The question seemed simple enough. A reader asked The David if after paying off all non-mortgage debt, and having the suggested 3-6 month emergency fund, a Roth conversion of his $100K IRA made sense.
Dave answers, warning that the conversion will cost about $25K in tax and this money should be available, not taken from the IRA itself.
The problem here is that an edited question like this misses far more details than it gives, and even if the advice is right for the person who submitted the question, it’s probably bad advice for 90% of those reading the paper or site it appeared in. Let’s do a bit of detective work here. The OP (Original Poster or person asking the question) only mentions the IRA, so we might assume this is his entire retirement savings. Working backwards, knowing that IRA limits were far lower each year, it would have taken nearly 20 years to accumulate this $100K. The next 20 years might produce a savings of $200K-$300K. This is enough to withdraw no more than $12,000 per year, and virtually no tax at all would be due.
Next, from my friends at Fairmark, we’ll look at the 2013 tax rates. Say the OP is single and would have a taxable income of $35,000. He’s been putting money aside in a pretax IRA over the years and doing so while in the 15% bracket. Now, Dave gives him the green light for a wholesale conversion, but do you see what I see? $135K is well within the 28% bracket. It makes no sense for someone with this situation to convert any amount that would put them into the next bracket. Someone hugging the 15%/25% line can choose between Pretax IRA and Roth IRA to get their taxable income to exactly $36,250 (if single) and stay right at the 15% bracket. If the OP has a taxable $30K, then converting $6250, just enough to ‘top off’ that bracket is a great idea, but converting it all? Bad idea in most situations.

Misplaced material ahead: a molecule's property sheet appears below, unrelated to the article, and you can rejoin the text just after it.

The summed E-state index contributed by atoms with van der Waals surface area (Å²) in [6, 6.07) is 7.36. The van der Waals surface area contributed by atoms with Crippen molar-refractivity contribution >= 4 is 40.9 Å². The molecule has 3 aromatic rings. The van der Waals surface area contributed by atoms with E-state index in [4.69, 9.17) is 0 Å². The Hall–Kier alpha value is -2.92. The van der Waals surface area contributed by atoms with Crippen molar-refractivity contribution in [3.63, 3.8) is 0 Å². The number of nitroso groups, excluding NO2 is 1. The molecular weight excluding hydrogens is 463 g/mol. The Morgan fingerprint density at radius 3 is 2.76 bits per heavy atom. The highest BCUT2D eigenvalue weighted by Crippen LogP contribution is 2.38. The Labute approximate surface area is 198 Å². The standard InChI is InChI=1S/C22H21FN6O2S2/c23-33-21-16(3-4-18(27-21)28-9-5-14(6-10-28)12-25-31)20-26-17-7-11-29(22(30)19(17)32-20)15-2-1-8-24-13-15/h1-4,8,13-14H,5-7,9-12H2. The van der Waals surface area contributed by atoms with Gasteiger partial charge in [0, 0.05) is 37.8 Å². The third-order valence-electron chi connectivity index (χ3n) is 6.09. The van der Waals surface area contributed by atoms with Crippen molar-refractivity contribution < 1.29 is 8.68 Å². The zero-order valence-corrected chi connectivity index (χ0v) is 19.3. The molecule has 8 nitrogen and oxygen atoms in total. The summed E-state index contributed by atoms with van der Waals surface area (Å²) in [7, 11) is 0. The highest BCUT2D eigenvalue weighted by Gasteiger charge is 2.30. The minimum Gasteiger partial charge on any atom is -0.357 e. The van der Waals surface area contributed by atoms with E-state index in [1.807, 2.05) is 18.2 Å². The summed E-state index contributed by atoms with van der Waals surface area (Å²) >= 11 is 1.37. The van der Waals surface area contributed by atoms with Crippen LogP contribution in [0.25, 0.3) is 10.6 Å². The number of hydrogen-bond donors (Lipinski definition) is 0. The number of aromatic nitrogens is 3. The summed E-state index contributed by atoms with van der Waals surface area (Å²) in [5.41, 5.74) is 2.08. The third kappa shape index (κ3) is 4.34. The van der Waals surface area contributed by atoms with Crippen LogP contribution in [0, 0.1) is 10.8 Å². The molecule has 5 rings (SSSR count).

Keep in mind, the OP just finished paying off debt, and only has a mortgage. Great progress for someone who appears to be about 40 years old, but this isn’t someone who should be throwing $25K in liquid cash at a Roth conversion. At the very least, Dave should have warned about understanding and looking at current tax bracket. In this case, the advice can be very costly, first, a tax on the conversion, and then the missed opportunity to have retirement income at the 10% and 15% brackets.